Sunday, January 20, 2008

"Running away money" - when couples marry should their money stay apart?

Photo by emdot (Flickr)

Women in certain parts of Dublin used to have - and maybe still have - what was known as "running away money." This was a little stash of cash that the husband knew nothing about. It was meant to fund the wife's escape if life with himself should become intolerable.

In practice, I suppose, it got dipped into for various expenses and treats. If "running away money" exists today it probably vanishes on shopping trips to New York.

I thought about "running away money" when I read that couples in the UK have become a more secretive with each other about how much money they really have. One symptom of this is that fewer couples have joint bank accounts.

In the first flush of romance, the joint bank account may be seen as an expression of undying love. But in the divorce era, when love is far from undying, it appears that couples getting married now doubt if it is wise for their bank accounts to marry as well.

The issue of joint control over money also raised its head last week when the Liveline on RTE Radio 1 addressed the question of child benefit or the children’s allowance as it used to be called. Listeners heard stories of bad behaviour by both genders. On one side, there was the man who kept his wife and children on a subsistence allowance because money had to be prioritised for his drinking. On the other, there was the woman who left her husband and children and went to live in England a couple of decades ago. The husband was told he could not get the children's allowance; so whenever the wife came home to Ireland from England she popped into the post office, collected her children's allowance and used the money to help to fund her new lifestyle.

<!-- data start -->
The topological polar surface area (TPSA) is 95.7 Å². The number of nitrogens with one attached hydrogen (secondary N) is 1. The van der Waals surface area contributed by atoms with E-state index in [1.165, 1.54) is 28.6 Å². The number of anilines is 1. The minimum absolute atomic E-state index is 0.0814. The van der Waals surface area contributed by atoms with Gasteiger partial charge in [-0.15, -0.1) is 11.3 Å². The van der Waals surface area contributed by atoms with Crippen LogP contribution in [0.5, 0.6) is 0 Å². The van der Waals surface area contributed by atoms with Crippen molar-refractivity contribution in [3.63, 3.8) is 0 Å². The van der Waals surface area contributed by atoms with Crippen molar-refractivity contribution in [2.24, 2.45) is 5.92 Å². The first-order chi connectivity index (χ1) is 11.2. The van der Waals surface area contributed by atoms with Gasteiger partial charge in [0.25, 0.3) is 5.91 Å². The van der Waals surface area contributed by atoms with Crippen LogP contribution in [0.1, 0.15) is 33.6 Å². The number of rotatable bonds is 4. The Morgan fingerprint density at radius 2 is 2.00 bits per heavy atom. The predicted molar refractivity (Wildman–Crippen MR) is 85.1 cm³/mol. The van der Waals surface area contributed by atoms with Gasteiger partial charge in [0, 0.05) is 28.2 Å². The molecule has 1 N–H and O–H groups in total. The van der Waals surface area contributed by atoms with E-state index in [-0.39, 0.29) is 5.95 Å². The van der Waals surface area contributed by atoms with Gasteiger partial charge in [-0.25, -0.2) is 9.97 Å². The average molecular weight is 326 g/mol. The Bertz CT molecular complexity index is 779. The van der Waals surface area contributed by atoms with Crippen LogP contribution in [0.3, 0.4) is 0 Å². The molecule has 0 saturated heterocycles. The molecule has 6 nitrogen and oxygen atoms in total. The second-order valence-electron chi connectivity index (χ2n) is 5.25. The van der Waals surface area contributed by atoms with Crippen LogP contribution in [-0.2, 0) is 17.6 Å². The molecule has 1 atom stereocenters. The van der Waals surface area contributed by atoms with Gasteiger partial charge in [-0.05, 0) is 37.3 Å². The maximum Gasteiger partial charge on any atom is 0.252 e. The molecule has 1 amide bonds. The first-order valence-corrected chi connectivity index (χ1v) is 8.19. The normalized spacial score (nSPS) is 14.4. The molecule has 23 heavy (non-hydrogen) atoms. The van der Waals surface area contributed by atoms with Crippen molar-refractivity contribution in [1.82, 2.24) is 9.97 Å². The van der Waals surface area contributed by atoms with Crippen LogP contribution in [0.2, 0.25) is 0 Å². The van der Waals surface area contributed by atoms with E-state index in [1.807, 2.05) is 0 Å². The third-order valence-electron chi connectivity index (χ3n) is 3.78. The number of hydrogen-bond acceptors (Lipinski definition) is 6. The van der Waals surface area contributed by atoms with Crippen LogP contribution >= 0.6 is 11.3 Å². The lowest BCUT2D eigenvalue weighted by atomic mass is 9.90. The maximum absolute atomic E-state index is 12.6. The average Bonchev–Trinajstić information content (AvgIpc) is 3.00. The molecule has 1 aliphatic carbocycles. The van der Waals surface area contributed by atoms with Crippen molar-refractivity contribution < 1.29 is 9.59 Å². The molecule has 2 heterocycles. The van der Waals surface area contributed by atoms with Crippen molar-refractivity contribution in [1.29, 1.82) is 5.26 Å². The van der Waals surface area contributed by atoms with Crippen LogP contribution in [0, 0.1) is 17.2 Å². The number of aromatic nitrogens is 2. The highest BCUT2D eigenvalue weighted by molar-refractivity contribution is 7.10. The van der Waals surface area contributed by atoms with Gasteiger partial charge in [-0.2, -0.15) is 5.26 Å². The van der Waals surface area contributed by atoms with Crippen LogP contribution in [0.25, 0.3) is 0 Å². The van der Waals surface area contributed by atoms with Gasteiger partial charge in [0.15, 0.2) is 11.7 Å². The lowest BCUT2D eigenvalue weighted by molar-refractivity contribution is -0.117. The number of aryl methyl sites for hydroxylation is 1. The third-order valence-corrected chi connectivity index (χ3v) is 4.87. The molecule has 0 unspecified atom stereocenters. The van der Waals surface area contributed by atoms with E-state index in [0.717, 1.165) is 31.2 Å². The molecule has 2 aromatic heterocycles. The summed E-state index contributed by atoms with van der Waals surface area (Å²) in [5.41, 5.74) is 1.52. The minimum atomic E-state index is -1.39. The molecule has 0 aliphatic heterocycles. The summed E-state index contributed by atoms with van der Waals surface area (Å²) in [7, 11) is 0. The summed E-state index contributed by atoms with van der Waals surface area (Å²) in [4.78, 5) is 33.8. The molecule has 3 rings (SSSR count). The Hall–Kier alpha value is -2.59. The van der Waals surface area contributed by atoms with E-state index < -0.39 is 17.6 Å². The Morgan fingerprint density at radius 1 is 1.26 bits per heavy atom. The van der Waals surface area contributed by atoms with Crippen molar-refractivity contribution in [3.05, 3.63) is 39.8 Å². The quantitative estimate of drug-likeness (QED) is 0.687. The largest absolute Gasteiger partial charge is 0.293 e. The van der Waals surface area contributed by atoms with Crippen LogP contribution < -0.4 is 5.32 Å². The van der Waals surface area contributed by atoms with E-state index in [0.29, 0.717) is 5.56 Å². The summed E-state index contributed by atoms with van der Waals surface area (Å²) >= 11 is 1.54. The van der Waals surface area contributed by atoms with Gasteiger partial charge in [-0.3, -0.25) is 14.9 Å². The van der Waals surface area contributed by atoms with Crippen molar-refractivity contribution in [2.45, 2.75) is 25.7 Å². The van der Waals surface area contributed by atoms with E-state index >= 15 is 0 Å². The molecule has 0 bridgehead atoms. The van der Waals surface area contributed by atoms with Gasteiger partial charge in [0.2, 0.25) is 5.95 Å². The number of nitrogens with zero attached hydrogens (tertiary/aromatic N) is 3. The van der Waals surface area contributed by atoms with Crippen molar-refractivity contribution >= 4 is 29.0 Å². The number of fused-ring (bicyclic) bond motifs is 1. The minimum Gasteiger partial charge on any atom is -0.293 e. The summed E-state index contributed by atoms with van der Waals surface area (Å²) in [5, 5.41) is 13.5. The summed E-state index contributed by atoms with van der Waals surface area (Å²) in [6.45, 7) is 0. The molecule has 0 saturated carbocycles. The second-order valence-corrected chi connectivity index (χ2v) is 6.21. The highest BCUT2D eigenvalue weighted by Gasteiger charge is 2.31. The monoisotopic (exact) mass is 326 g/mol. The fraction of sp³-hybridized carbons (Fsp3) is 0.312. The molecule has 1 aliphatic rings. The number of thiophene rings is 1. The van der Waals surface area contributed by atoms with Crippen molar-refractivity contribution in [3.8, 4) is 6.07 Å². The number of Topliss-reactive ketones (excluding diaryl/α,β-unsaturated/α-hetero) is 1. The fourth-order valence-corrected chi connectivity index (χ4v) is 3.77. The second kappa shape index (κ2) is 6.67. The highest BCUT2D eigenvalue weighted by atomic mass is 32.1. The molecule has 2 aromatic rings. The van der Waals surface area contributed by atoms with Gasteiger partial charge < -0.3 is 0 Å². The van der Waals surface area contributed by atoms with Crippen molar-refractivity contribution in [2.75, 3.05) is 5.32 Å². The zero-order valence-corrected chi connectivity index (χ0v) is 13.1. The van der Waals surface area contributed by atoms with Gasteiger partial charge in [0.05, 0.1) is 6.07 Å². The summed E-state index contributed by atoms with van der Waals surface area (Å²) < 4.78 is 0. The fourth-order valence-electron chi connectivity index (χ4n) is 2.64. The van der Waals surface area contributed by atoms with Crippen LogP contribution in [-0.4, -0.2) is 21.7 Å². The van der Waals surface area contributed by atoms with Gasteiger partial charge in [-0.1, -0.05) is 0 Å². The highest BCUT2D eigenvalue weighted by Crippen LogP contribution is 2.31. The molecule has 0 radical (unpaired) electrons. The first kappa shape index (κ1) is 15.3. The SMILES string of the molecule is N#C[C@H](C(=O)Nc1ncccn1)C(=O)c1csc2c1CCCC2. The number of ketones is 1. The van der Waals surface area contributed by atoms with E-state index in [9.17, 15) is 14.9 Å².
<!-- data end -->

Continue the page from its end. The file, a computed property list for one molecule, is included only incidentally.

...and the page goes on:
Even in the absence of such extremes, it is not all that unusual for each partner in a long-term relationship to have a different attitude to money. Perhaps one is cautious and the other is of the Spend! Spend! Spend! mentality, for instance. If they could talk about money matters in a rational way, they could avoid a great many problems. But how many of us are capable of talking to our partner in a rational way about money? Suppose you divide a page into two columns and note on one side the times you have had a rational, logical conversation about money with your nearest and dearest and on the other side the times you fought over money. Which column would be the longest? Unless you’re living with Eddie Hobbs, I suspect it would be the second one.

The emotions and, sometimes, bad behaviour that accompany money are, needless to say, carried into relationship breakdown. Separating partners have an interest in hiding from each other their true financial status. Money may be removed from bank accounts, for instance. If one partner gets a pay rise it may be kept very quiet. In mediation between separating couples, the point at which the mediator puts up on a flipchart the expense of running two households can be an early breaking point.

In a discussion on the topic on BBC Radio 4’s Woman's Hour last week, Jonathan Self (author of The Teenager's Guide to Money) suggested that attitudes to money should be discussed with anybody you are thinking of having a relationship with. He even suggested that the topic is sufficiently important for a first date.

That’s fine if your first date happens to be an accountant, a revenue official or a banker. For the rest of us, though, it strikes me as a bridge too far, too soon – the sound of first dates running very fast in the opposite direction could become a familiar one. Best confine yourself to trying for a kiss and park the money issue until the next time.

And if the relationship flourishes and you end up together until death or irreconcilable differences do you part, I hope each of you will be wise enough to have your own little stash of "running away money" hidden in the post office.

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